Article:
• “ Use our PowerPoint resources to create stronger presentations.”
      • Addressing the Audience
      • Address the audience in the first person and they will:
      • identify with a company
      • increased confidence in its products and services.
      • Examples:
      • We pride ourselves in providing excellent customer service.
      • Our customers are our priority.
      • Tone
      • Talk to web users the same way you would talk to a friend – in a simple conversational manner.
      • Avoid lecturing or listing information.
      • To convey a customer service message, ensure the tone is:
      • positive,
      • enthusiastic,
      • believable,
      • appropriate,
      • human,
      • customer-centric.
      • Lists
      • Lists are an effective way to:
      • unite unrelated information,
      • draw attention to key information,
      • move the reader through the material efficiently,
      • improve the appearance of dense text.
    • When creating lists: keep them short; use ordered lists when sequential order is important (e.g. to indicate steps in a plan); use unordered lists to present items of equal status or value. Bullet points make the contents of an unordered list easily scannable.
      • The Active Voice
      • Eliminates unnecessary words in a sentence
      • Strengthens the impact of what you are communicating.
      • An active voice:
      • emphasizes the subject;
      • shortens the message;
      • clarifies meaning;
      • conveys a sense of action.
      • Minimize use of lingo and jargon
      • If you can find any other way to describe an insurance/financial term, do it.
      • If you must include an acronym, please reference what it stands for.
      • Layout and Spacing
      • Keep text line length to about 40—60 characters per line.
      • Do not use indentations.
      • Use one full line space between paragraphs or between heading and body text.
      • Use one space after periods.
      • Paragraphs
      • A paragraph contains a single idea.This idea must be clear in the opening sentence – the rest of the paragraph supports or illustrates this idea. Paragraphs should be kept reasonably short; break long paragraphs if possible.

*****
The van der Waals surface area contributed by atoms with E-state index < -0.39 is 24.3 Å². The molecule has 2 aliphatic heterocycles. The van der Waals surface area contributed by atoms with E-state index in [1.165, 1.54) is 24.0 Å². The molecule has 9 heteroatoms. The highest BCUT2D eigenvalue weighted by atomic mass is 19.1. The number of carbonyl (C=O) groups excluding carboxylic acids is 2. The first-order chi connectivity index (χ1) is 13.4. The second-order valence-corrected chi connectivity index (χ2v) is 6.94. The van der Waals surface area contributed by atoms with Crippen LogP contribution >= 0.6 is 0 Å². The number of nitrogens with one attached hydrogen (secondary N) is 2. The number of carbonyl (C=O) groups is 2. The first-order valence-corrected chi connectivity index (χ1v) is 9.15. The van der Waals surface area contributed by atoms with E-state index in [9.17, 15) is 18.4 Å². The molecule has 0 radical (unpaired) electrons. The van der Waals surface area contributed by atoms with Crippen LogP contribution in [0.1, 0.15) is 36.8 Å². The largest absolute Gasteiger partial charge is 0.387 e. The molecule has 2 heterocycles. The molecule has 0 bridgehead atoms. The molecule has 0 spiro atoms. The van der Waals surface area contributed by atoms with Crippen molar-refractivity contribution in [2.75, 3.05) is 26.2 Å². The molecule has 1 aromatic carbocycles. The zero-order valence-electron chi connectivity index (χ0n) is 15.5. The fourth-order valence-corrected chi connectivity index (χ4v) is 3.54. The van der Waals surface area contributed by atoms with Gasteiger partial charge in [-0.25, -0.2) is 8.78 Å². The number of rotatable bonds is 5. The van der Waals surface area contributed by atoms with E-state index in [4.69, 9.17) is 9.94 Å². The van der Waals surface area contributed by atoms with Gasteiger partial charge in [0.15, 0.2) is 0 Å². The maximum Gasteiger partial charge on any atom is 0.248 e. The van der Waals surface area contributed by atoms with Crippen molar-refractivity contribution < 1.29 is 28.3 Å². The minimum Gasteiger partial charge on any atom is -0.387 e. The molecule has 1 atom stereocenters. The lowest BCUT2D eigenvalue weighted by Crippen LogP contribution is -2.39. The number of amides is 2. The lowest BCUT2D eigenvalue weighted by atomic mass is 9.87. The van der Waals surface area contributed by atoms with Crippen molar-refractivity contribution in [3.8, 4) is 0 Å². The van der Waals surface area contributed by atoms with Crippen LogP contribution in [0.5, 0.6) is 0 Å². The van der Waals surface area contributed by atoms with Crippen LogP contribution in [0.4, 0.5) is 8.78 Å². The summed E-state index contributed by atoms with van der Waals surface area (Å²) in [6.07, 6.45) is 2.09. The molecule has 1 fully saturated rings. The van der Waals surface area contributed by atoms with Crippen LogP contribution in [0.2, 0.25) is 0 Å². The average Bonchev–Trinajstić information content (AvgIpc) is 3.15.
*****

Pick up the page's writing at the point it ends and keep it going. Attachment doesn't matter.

• When creating text:
      • keep bolding to a minimum and do not italicize
      • AVOID USING ALL UPPERCASE HEADLINES.
      • Creating titles and abstracts in the Content Management System
      • Be concise –
        • Titles: 80 characters max. (which includes French, so we only get 70% of that).
        • Abstracts: 256 character max. (which includes French, so we only get 70% of that).
      • Key words are important (ie. Life insurance, estate planning, investments, etc…).
      • Titles and abstracts - continued
      • Don’t forget to change “translation required” from “no” to “yes” when copy and pasting into the French version.
      • Try not to “check out” a content ID.
      • Spelling and Abbreviations
      • Always use Canadian Press (CP) Stylebook and Canadian Press (CP) Caps & Spelling Guide (authority Canadian Oxford Dictionary).
      • For French, use Le Petit Robert and Le Petit Larousse).
      • Note that spell check can be defaulted to Canadian spelling (see handout for instructions)
    • “ Online, your brand is only as good as your customer’s last experience.” - Tony Russell